sexual assault

Adam Edelen/Facebook

State Auditor Adam Edelen will host 13 meetings across Kentucky as part of an audit into the estimated thousands of untested rape kits in the state.

Dr. Bob Davies, Twitter

Murray State University President Dr. Bob Davies says the university's strategic plan process is in “the final stretch” and will be presented to the Board of Regents June 6.

Davies also discussed the institution’s reaction to a Murray State News article alleging difficulty for students reporting sexual assault to university officials and the review of reporting procedures. 

Below you can hear the full interview with Davies.  

Adam Edelen/Facebook

Kentucky has hundreds or possibly thousands of untested rape kits sitting in local law enforcement offices, according to State Auditor Adam Edelen.

Edelen on Wednesday announced he is auditing police and prosecutorial agencies to find out precisely how many kits haven’t been tested. His office also aims to find the cause for the backlog.

As efforts increase around the nation to combat campus sexual assault, one aspect of prevention seems to confound schools the most: how to warn students about staying safe — without sounding like they're blaming the victim.

Kentucky National Guard photo by Sgt. David Bolton, Kentucky National Guard Public Affairs Office

Changes to the Kentucky National Guard’s code of justice have enabled military police to better deal with sexual assault occurring within their ranks.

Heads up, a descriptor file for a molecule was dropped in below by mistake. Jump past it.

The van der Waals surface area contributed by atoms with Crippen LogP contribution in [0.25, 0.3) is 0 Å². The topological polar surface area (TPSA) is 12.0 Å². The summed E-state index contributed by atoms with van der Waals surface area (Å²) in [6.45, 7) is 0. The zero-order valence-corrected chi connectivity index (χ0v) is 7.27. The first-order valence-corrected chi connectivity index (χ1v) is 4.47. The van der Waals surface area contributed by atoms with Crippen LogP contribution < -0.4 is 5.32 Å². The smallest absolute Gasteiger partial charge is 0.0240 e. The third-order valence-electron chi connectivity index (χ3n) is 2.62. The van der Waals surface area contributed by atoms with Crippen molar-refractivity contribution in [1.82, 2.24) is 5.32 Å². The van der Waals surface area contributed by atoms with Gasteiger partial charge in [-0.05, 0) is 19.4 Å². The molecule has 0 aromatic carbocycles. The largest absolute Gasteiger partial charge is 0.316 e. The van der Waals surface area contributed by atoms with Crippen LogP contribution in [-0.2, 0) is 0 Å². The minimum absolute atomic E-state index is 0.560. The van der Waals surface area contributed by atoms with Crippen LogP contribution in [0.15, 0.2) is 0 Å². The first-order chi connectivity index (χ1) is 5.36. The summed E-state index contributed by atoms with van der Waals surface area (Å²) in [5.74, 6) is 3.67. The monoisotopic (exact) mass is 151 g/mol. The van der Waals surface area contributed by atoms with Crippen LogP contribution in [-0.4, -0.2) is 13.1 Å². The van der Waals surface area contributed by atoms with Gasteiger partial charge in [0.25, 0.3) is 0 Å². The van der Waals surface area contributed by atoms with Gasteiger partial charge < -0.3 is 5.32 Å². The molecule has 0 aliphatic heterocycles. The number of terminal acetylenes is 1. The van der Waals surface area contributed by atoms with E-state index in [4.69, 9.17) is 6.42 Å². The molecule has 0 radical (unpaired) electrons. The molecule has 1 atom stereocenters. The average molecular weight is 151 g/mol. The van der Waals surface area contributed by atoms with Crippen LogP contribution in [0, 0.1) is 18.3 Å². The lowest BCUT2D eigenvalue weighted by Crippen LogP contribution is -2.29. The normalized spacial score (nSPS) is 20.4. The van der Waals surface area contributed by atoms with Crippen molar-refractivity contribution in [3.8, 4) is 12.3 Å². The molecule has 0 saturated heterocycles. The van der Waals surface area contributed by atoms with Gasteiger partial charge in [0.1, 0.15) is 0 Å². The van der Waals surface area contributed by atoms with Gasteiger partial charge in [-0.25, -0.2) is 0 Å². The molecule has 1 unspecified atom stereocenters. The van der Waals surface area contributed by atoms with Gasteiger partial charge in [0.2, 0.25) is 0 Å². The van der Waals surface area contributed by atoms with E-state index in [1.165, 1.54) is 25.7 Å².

Call it a sign of the times that right along with required writing core courses, incoming freshmen at most schools this fall will also face a mandatory crash course on the subject of sexual assault.

There's nothing funny about sexual assault. But the absurdity of how some colleges respond to it can make you laugh.

This week, Comedy Central's Jon Stewart became the latest comedian to crack wise about the rape crisis on America's college campuses: Reports are up, yet many schools still fail to adequately address the problem.


A bill aimed at allowing victims of sexual assault to ask for quick HIV testing of their alleged attackers has cleared the Kentucky House.

Under current laws, only prosecutors can ask for HIV testing of the accused person, and they can only ask after a conviction. The bill would allow a victim or the prosecutor to ask for such a test before a conviction.